Derek Strange is a newly minted private investigator when a young woman comes in asking for his help finding a cheap ring. As it turns out, the ring is connected to the murder of an acquaintance by a gangster name Red Fury (so named for the car that his girlfriend drives). During Strange’s inquiries into the whereabouts of the ring, he hooks up with his former partner at the Baltimore Police Department, Frank Vaughn, a man whose views of black society and the world in general are outdated, and not in line with emerging 1970’s culture. The two ex-partners end up more entwined in the case than they planned, and tension between rival parties escalates and the body count continues to rise.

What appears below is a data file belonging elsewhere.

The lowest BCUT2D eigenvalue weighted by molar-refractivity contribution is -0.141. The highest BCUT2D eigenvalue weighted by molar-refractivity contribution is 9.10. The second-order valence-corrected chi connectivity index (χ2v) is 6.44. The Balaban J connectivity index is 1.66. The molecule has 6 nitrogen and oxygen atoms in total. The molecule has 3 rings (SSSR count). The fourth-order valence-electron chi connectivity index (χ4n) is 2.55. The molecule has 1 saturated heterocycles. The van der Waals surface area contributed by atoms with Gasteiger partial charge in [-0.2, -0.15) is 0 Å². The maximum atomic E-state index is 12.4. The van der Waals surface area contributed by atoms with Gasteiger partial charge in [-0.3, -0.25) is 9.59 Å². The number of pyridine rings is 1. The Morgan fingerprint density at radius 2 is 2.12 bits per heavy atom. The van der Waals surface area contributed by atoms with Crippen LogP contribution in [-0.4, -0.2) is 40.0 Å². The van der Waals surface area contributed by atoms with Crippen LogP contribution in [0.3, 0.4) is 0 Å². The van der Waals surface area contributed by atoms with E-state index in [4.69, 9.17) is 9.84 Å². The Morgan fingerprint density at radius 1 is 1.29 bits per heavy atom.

Pelecanos is often an astute observer of human behavior, relationships and language, but I had mixed feelings on this novel. Something about the distance of the voice in the storytelling, and maybe my own unfamiliarity with 1970’s, made Strange, Vaughn and the various villains come off as little more than caricatures – even as the story was engaging enough for me to want to see how it culminated at the end. This is not Pelecanos’s first outing with these characters, so it is possible that I am missing something in not having experienced the fullness of their history together, but still this short but full story fell flat to me in comparison with his other novels.